This exercise highlighted the different types of connections and the benefits of building constructive networks – a perfect introduction into the three guest speaker presentations that followed:

  • Graeme Stockton outlined the achievements of his group, Surfers Appreciating the Natural Environment (SANE), in protecting and conserving the many values of the Bells Beach Surfing Reserve  Bells Beach
  • Gail Chrisfield described how one little hooded plover helped to introduce the Great Ocean Road Coast Committee to the possibilities afforded by social media to connect and engage with people online, and
  • Margaret Macdonald used a case study to illustrate how the community connections between Friends of Eastern Otways and other groups were having a positive impact on the coastal environment around the iconic Great Ocean Road Memorial Arch. PR Plover and his missus

Then it was time for everyone else to share their own stories with others via a ‘Jumpstart Story’ process that enabled one to quickly listen and share with at least half those gathered before identifying the five or six most inspiring stories for further investigation by the whole group.

The conversations continued flowing throughout a very lively lunch, interspersed with visits to the top of the grassy knoll to view the whale who, by now, looked to have taken up residence out the front of the club.

Fed and watered, the group soon settled down after lunch into the task of future gazing, using a magic wand to look at goals and hopes for the future. The stories from the morning session proved useful in identifying the ‘X factors’ for success, including the skills, capacities and connections among the volunteer groups that are already in place and can be built on. Moggs Creek

Meanwhile the various land managers worked on simple but enlightening role statements to support them in communicating and connecting with others.

Finally, the home straight was in plain sight (as was the whale – still!) as the discussion moved to the next steps needed to making the future a reality, with the first step being to share what happened at the forum via this blog.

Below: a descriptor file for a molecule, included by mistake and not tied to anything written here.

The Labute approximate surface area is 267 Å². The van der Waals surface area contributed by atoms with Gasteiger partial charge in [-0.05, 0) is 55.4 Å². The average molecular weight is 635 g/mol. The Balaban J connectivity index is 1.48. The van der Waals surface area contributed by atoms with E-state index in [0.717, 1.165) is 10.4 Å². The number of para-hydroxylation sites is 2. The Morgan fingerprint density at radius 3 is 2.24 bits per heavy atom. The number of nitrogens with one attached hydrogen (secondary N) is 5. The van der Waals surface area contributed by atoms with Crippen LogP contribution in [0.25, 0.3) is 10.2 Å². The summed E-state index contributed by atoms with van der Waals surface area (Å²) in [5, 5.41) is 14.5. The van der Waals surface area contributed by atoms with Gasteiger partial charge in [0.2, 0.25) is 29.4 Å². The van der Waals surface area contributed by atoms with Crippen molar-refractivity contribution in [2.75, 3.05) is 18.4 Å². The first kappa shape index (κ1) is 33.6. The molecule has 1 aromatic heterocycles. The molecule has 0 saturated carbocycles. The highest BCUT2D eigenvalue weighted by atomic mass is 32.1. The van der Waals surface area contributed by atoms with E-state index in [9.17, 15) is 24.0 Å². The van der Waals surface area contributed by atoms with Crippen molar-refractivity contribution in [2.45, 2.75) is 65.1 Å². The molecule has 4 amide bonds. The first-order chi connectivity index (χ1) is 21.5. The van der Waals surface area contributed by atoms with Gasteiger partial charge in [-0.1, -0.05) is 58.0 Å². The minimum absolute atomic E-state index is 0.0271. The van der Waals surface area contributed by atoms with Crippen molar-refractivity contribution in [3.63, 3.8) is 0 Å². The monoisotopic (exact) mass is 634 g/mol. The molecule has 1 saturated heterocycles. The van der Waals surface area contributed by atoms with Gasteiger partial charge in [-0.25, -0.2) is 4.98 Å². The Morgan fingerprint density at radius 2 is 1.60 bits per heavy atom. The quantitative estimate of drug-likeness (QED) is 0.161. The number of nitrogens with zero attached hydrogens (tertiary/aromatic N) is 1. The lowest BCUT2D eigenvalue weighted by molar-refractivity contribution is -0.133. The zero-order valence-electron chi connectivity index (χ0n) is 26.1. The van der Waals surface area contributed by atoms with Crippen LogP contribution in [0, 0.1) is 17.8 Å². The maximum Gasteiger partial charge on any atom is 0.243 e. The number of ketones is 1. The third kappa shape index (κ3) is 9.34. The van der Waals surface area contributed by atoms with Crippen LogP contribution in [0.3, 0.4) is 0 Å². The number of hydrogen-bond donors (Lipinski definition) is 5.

In all, the day provided a fantastic opportunity to connect and share with others whose passion is caring for the coast. A big heartfelt thank you to Coast Action/Coastcare Facilitator Jess Brown who put in a lot of hard work and effort to put it all together and make it happen.

Over the coming weeks, the stories emerging from the forum, the lessons we learnt, the goals and wishes for our various groups and our coast, and the next steps we need to take will be progressively added to this blog for participants to refer to and comment on, and to share with those who weren’t there, including people we don’t even know from coasts in other parts of the world.

We look forward to sharing these experiences with you and invite you to post your impressions, thoughts and ideas to this blog – and to spread the word to others.

Good connections hold the key

Traditional wisdom has it that good connections are vital to getting on in life. For us however, good connections are critically important to our beautiful coast, both now and in the future.

As coast managers, we share a strong connection with the coast and are passionate about its ongoing care, protection and conservation. Such passion also connects us with the many local coastal volunteer groups and individuals involved in caring for the coast, and with government agencies and other bodies who, like us, are responsible for managing the coast.

Sometimes it can be confusing to know just who is responsible for what on our coast. Good connections between the different managers are vital to building the foundation for an integrated approach to coastal management. Good connections between coastal volunteers provide the basis for sharing knowledge, skills and experiences, and for working cooperatively on various coast care activities.

Such connections also play a crucial role in helping to connect the ordinary person on the beach, or in the street, with the coast and hopefully contribute to raising their awareness of why they need to play their part in looking after it.